Subject: I have found a CD that I think you would enjoy
|Leo Delibes, Anatole Fistoulari, Antal Dorati|
Delibes: Coppélia (complete ballet) / Sylvia (Ballet in Three Acts)
Coppelia is the first of Delibes's two great ballets--they belong with very few 19th-century works that can withstand comparison to Tchaikovsky's three great dance pieces. Delibes, in case you didn't know, is the compose... more »
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Coppelia is the first of Delibes's two great ballets--they belong with very few 19th-century works that can withstand comparison to Tchaikovsky's three great dance pieces. Delibes, in case you didn't know, is the composer of Lakme, which gave us that soprano duet that has become world-famous in the British Airways commercials. He was a superb musical craftsman--an orchestral wizard with an excellent melodic gift. When this history-making recording was made, recordings of complete ballets were virtually unknown. We owe a major debt of gratitude to Antal Dorati and Mercury Living Presence for not only bringing this music to a large and appreciative public, but for doing so in performances that are as recommendable now as when they first appeared. --David Hurwitz
Spectacular intro of French ballet composition to Russian!!!
(5 out of 5 stars)
"It's my first exposure to music by Leo Delibes. The instruments used, especially, the effect of the mechanical Coppelia is life like and so real. The sound and effects of this recording is good. Antal Dorati is no doubt one of the best ballet conductors. My first ballet music by Antal was the Nutcracker under the Philips label. My favourite piece in Coppelia is Valse (Act 1 Track 11). A beautiful piece of music."
Bring it back in print!
Classic Music Lover | Maryland, USA | 04/06/2007
(5 out of 5 stars)
"Putting two complete ballets into one CD package makes this set big and expensive. Perhaps that was a mistake on Mercury's part that made it harder to sell copies. But of course, anyone who knows these scores knows how good the Coppelia (Dorati) and Sylvia (Fistoulari) performances really are -- you can tell they were both ballet conductors during their careers, in addition to being active in the concert hall. Richard Bonynge on London/Decca is really the only significant competition interpretively.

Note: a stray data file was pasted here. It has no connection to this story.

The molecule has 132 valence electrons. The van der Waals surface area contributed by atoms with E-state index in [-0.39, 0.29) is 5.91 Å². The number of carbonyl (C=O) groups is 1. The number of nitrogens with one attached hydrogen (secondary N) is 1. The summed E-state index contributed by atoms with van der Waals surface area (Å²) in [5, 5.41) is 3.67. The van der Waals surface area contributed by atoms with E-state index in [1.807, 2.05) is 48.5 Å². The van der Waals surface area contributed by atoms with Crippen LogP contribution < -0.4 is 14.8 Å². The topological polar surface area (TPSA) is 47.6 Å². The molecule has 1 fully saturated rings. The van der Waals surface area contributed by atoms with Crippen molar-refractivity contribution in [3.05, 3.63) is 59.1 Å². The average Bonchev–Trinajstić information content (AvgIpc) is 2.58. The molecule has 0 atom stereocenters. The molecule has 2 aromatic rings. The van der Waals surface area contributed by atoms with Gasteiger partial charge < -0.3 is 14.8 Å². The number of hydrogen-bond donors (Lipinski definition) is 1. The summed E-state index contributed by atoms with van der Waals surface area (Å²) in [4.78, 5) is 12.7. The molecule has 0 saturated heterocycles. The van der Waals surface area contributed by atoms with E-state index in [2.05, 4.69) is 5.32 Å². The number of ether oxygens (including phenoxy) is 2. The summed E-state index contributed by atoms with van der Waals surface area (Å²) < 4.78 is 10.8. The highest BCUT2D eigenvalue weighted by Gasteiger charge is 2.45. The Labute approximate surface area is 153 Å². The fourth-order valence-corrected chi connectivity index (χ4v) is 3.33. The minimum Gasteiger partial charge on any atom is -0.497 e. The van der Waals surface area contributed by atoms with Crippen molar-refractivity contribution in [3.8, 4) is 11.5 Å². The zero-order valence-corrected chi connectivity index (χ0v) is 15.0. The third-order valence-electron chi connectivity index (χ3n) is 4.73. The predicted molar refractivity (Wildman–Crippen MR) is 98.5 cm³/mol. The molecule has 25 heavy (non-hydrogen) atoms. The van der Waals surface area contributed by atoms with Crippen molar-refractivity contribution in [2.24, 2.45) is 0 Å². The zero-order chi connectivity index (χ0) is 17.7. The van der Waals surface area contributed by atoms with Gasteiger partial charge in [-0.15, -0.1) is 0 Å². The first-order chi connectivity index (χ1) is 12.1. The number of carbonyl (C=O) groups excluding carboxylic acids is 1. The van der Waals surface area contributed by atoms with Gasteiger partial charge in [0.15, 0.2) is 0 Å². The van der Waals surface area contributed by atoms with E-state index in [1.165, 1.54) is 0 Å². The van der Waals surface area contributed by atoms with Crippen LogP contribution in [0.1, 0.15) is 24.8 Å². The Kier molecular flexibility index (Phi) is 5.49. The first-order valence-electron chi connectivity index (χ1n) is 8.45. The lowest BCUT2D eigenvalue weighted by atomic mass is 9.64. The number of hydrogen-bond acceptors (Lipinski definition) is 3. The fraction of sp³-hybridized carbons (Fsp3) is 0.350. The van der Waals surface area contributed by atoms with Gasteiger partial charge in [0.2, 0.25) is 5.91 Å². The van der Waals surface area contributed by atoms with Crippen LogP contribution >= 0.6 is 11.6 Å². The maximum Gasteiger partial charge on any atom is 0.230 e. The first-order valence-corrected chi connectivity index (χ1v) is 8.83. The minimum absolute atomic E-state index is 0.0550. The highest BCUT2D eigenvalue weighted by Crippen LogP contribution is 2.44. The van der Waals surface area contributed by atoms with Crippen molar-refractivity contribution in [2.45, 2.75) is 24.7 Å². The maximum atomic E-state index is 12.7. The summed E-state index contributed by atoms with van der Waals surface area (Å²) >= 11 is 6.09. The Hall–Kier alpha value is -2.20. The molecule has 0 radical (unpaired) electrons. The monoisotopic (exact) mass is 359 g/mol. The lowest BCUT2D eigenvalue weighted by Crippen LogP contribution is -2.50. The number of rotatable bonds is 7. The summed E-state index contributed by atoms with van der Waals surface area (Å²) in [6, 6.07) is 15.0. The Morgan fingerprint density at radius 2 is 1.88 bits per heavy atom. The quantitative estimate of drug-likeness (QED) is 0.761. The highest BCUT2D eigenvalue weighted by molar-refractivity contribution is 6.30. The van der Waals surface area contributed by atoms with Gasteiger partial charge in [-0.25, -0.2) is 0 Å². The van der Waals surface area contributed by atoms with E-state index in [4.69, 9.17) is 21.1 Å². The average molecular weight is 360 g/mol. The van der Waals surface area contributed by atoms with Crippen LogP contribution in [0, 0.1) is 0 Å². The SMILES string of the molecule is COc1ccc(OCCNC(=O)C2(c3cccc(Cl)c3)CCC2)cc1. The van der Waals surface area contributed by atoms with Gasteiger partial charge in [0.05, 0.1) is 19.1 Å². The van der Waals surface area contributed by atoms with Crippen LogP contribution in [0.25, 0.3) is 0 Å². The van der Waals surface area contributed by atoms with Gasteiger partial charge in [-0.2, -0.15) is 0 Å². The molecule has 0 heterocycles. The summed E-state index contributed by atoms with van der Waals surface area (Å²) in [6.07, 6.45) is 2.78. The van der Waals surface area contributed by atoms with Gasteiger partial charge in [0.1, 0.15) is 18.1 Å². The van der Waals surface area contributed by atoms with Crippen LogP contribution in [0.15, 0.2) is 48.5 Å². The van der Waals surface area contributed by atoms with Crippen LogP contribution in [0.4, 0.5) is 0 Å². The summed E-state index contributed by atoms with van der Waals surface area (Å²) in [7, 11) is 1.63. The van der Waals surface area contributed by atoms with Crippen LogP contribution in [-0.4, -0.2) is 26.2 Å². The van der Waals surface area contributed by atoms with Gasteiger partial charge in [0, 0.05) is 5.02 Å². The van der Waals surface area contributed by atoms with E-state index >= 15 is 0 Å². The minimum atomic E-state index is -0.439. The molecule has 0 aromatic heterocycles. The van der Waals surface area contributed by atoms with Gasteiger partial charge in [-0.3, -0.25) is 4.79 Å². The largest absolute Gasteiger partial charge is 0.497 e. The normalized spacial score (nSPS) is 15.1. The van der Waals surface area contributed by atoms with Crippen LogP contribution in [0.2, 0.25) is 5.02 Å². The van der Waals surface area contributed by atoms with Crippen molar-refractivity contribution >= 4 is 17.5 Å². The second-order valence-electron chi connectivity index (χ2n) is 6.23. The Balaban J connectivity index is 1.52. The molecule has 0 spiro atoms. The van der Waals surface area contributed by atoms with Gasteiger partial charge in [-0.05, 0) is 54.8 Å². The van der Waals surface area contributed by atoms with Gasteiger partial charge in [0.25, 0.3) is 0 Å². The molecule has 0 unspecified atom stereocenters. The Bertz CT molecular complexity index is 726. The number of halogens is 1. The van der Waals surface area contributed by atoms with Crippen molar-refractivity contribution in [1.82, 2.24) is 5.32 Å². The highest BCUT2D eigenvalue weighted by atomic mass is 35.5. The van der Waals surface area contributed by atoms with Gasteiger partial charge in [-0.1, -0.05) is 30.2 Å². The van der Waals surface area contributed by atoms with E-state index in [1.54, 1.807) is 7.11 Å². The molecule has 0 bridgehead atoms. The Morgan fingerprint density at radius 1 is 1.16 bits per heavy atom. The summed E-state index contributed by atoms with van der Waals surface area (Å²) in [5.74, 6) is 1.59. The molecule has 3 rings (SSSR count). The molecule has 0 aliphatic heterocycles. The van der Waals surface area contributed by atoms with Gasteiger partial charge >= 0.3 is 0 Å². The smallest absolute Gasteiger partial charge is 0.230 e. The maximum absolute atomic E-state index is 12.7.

Dorati keeps the octane level pretty high in Coppelia -- ballet interpretation doesn't get much more "in your face" than here, but in this score, it really works. Mention must be made of the over-active percussion section, however -- they really are too loud, especially in the Act II Bolero and Final Galop that ends the ballet.
Sylvia was written just a few short years (and a world of difference) later, France in the meantime having been defeated by Bismarck in the Franco-Prussian War and become a republic. Whereas Coppelia is all froth and frivolity (bespeaking the unserious era of Napoleon III and his Second Empire), Sylvia is much meatier stuff. It is said that Tchaikovsky considered Sylvia to be superior to his own ballet music. (It isn't, but Tchaikovsky's opinion says volumes about the quality of Delibes' score.)
Over the years, Americans regularly had the opportunity to see Coppelia performed, but never Sylvia. Finally, in 2005 after nearly 50 years' absence from the U.S. stage, two major ballet companies revived the ballet -- the New York City Ballet and the San Francisco Ballet. Both productions were staged at Lincoln Center during the summer of 2006, and they were absolutely marvelous. (It sure would have been nice if folks leaving the theatre could have gone right out and bought the great Fistoulari performance for their music library.)"
Hiram Gomez Pardo | Valencia, Venezuela | 08/12/2008
(5 out of 5 stars)
"One of the most frequent oblivions in which many people tend to fall and overlook is the extraordinary vision and distinctive refinement of Dorati as ballet interpreter.
As a matter of fact while Leopold Stokowoski and Anatole Fistoulari commanded in this sense the idiosyncratic supremacy, Dorati with very low profile achieved important musical triumphs with the genre of the classical ballet.
Distinctness, limpid intonation, textures, harmonies and expressiveness were some of the most important elements you will realize at the moment to listen him. In this snese Dorati was the main Hungarian conductor in this field respect ghis contemporaries (Ferenc Fricsay and Fritz Reiner)
Don't miss this album. It will reward you.